We traveled by train to most of the cities, but Holland is a small country so we decided to base out of Amsterdam for some of the shows with Remco driving us.


          Once again I found a flat to rent for five days in a very fun area of Amsterdam, just blocks from the Rijksmuseum. 

      On the way to the museum we walked along a street that was better than Rodeo Drive in Beverly Hills. There was even a Tesla showroom.
Telsa Showroom 
     But true to our habits, our shopping was done in the closest grocery store. Our flat had such a beautiful garden we saw no reason to look for a window table in a restaurant.

Flat with a view

     Every city in Holland has a wealth of history and of course a beautiful church.  The canals, windmills and countryside are impressive but it is the bicycles that kept amazing us. The streets have big bike paths and we were in more danger of being hit by a bicycle than we were by cars or buses. Everyone rides, little toddlers to grandmothers. The train stations even have double-decker bike garages.
Commuter parking lot
          Before the concerts, I'm in the lobby at what Roger calls my "lemonade stand." I have Roger's autographed CDs and posters available for his fans. The main reason I like to be there is that folks tell me their stories about Roger and how his music touched their lives. After the concert in Hoorn, several men were excited to tell me that the sea chantey Roger talked and sang about, "Randy, Dandy O," made reference to Cape Horn. Cape Horn was named by the sailors from Hoorn in Holland.

Roger at sound check

     Before the end of the Holland concerts, we made one trip to the city of Bruges, Belgium and the beautiful theater that was built as a replica of the Paris Opera House. After a while, the word beautiful seems so overdone, but there is really no other way to describe some of the lovely cities of Europe. We had one day off to explore the historical part  Bruges, then it was back on the train for our last concert in Holland in the city of Nijmegen.

Bird Man in Brugge


     We boarded the Eurostar for the fourth time during this tour on October 30. By now, finding our seats on the Chunnel Train was as easy as navigating Amtrak  and the St. Pancras Renaissance Hotel was feeling like a second home.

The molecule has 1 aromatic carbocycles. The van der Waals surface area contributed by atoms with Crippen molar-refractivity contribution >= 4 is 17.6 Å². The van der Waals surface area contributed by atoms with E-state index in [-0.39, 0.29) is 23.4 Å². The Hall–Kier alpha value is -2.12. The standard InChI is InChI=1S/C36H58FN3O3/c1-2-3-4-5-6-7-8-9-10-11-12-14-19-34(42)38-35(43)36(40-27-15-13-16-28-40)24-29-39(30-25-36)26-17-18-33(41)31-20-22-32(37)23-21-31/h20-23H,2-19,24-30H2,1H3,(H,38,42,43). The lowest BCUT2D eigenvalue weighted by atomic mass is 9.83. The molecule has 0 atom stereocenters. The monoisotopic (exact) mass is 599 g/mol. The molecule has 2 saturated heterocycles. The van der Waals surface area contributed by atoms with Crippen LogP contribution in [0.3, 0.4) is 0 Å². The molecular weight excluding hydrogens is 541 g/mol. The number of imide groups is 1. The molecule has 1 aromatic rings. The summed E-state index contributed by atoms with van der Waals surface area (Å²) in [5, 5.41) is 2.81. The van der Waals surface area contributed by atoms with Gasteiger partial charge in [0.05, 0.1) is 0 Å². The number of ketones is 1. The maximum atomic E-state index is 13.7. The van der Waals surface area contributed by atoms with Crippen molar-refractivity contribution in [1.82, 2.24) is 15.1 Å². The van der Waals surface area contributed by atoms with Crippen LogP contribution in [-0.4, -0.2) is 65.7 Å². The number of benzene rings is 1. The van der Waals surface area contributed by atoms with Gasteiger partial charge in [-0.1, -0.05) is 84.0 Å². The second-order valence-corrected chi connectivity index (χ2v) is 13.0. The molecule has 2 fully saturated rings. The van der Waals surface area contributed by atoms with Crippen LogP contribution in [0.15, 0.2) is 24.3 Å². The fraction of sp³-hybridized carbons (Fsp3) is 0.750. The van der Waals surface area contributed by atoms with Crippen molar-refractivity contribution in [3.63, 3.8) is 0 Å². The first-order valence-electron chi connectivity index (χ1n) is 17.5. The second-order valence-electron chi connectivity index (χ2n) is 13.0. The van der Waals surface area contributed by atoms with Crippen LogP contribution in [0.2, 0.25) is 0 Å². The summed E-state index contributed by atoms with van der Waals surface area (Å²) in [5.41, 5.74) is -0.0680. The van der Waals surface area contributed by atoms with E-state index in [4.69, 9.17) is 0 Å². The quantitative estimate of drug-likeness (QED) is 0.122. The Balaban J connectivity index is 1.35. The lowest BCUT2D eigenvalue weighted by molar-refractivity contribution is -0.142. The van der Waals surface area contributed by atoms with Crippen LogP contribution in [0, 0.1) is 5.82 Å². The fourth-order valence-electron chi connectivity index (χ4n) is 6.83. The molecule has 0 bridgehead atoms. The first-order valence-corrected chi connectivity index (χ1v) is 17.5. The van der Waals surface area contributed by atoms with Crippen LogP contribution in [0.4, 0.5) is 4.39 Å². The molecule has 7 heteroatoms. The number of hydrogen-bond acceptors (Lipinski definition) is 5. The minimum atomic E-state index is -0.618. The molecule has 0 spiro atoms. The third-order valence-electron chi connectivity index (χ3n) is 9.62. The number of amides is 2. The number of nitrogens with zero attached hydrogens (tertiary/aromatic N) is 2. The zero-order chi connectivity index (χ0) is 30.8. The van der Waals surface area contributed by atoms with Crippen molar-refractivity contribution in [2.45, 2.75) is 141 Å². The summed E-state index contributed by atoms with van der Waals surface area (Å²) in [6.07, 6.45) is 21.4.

November 1st was the beginning of the last leg of our concert tour. Concerts were scheduled in Milton  Keynes, Birmingham, Cardiff, Brighton, Manchester, Liverpool, Nottingham and Cheltenham.  This was when I began feeling like I was climbing Mt. Kilimanjaro. Words spoken can have an impact, so I didn't tell Roger  I was becoming weary. Each concert requires a lot of energy from both of us and any cloud can drain energy that is needed for a fresh performance. Once Roger walks on stage, my energy soars until the last encore.

          Our train trips through England were filled with the same excitement that we felt when we embarked on our  first train journey in the United Kingdom many years ago. Seeing familiar cities, theaters and friends in the unusually warm sunny weather brought us to laughter when we told everyone that the warm sunshine would go away when we boarded the Queen Mary 2 on November 12.
The Queen Mary 2
          After the last concert in Cheltenham, Tilo, our English tour manager, drove us to Southampton. The sight of the majestic ocean liner almost brought tears to my eyes. The journey was almost over. I was relieved in a way, but sad with a sense of awe. Did we really do it? Did we haul guitars up the steps to 54 trains and into 61 hotels. And the age old question every performer thinks when the run is over, "Will we ever work again?"

          Yep! We did. We just got back from driving to concerts in Arizona, Texas and Louisiana. I hear we're going to Japan and Hawaii this year. There will be more sweet memories coming!

This painting was in the flat in Amsterdam. It reminded me of  someone.

I was surprised at how close I could get to this painting and that photos were allowed in the Rijksmuseum.

Bruges, Belgium

View from our hotel room of the Castle in Cardiff